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Opened in Canton in 2008, Saute never seemed to truly know itself. The corner establishment served likeable pub fare in a prime location, but the vibe inside felt stuffy and drab. Was it a sit-down restaurant or a casual bar?
As new bars opened around the city in recent years, owner Dave Carey felt the identity crisis growing more pronounced. So last summer, he shut Saute for seven weeks to undergo nearly $200,000 worth of renovations and a rebranding.
The result — Lee's Pint & Shell, named after Carey's fisherman father — debuted in mid-October, and it's a noticeable improvement on all fronts. The neighborhood has responded as he had hoped, packing out the bar on a consistent basis. I've been a handful of times, including most recently last Saturday, and have not once seen a slow night. My friends who live in the area have said the same.
It is again proof that recognizing a need for change is the easy half of the battle. The hard part comes in the execution, for which Carey and his team deserve a lot of credit. Lee's feels much more casual and like a neighborhood hangout, which Carey said were his goals from the beginning.
We could all use a makeover every once in a while. That was what Dave Carey thought about Saute after eight years of business in Canton. Located at the corner of Linwood Avenue and Hudson Street, the bar always felt a little stuffy to us—with higher-than-average price points, fancy entrees, and even a name that didn’t feel very Baltimore.
So Carey decided it was time for a change last fall and remodeled the restaurant for six weeks. The result is Lee’s Pint and Shell (2844 Hudson St., 410-327-2883), named after Carey’s late father who was a seafood lover and fisherman. This new version features a raw bar, reclaimed barn wood, vintage seafood posters, and sliding garage-door windows.
The new menu, still headed by chef Mark Suliga, reflects the nautical feel with a lineup of steamed shrimp, clams, mussels, lobster, and oysters. Patrons will also notice welcome holdovers from Saute including the addictive pulled-duck nachos.
In keeping with its name, the new bar also boasts an impressive beer list, with 18 taps of mostly local beer from RaR, Union, Key, Flying Dog, and Evolution. Other creative additions are thoughtful whiskey flights and a menu of oyster shooters, including everything from tequila to Natty Boh.
Nearly every time we’ve passed Lee’s since it opened, the place has been packed, a testament to residents wanting something more casual. And the night we went was no different. Every bar stool and high-top table was filled, and the din in the room reflected that. Needless to say, if you want to go out and have a quiet drink, then Lee’s is not for you.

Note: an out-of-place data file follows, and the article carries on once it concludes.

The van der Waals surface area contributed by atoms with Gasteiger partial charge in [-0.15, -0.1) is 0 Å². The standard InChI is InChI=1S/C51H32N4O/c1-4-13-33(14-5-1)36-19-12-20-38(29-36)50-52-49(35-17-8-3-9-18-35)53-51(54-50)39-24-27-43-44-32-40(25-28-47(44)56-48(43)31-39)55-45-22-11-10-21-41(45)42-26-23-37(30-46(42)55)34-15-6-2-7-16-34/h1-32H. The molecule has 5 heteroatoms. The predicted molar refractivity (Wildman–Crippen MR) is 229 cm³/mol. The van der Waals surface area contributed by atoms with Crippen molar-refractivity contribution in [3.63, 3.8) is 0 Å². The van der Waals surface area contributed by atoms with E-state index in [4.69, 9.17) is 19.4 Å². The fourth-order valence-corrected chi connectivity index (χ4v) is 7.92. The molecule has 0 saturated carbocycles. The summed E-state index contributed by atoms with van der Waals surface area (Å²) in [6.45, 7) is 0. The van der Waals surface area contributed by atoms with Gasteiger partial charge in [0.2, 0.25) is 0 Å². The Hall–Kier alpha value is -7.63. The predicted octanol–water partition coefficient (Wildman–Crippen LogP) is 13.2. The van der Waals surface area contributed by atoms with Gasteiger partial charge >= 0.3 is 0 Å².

But the boisterous energy, with music and college football games on the stereo, didn’t phase us as we dug into a dozen Orchard Points—sweet and buttery oysters out of Chestertown. We also tried the pulled-pork fries, an epic mountain of meat with smoked chili barbecue sauce, spicy slaw with poblanos, and Gouda. This might be our new favorite hangover order.
To wash it all down, we were happy that Lee’s had one of our very favorite local beers on tap, the citrusy RaR Nanticoke Nectar IPA. Also of note was the Bourbon ’n’ Cider cocktail, served with ginger beer in a chilled silver mug. And we’ve got to give credit to our server and bartender, both of whom were extremely attentive despite the size of the crowd. Let Lee’s be a lesson to us all—it’s never too late to reinvent yourself.
Whether you are looking to relax with your friend and family, or if you want to make the most of the Baltimore dating scene, Lee's Pint & Shell is a wonderful place where you can dine on seafood, burgers, pizzas, and so much more. If you're taking a date out on a Sunday night and want to impress, this is a great place to get a lobster dinner at an affordable price.
Lee's Pint & Shell is also known for hosting lively events such as Shuckin' in the Street Block Party, Sagamore Spirit and Brewer's Art Beer and Cocktail Night. Be sure to check out their website for upcoming events!
You could call 2016 the year of rebranding for many Baltimore bars and restaurants, with several places changing names and menus in recent months. Among them is Saute in Canton — now called Lee's Pint and Shell.
The new iteration features a seafood-laden menu and a raw bar. Owner Dave Carey named the restaurant after his father, Lee, a fisherman and seafood lover who died a few years ago.
Feeling his bar and restaurant had grown stale, Saute owner Dave Carey closed his Canton establishment at the end of July for a considerable rebranding. On Wednesday — after seven weeks of renovations — the new restaurant, Lee’s Pint and Shell (2844 Hudson St.), opened to the public.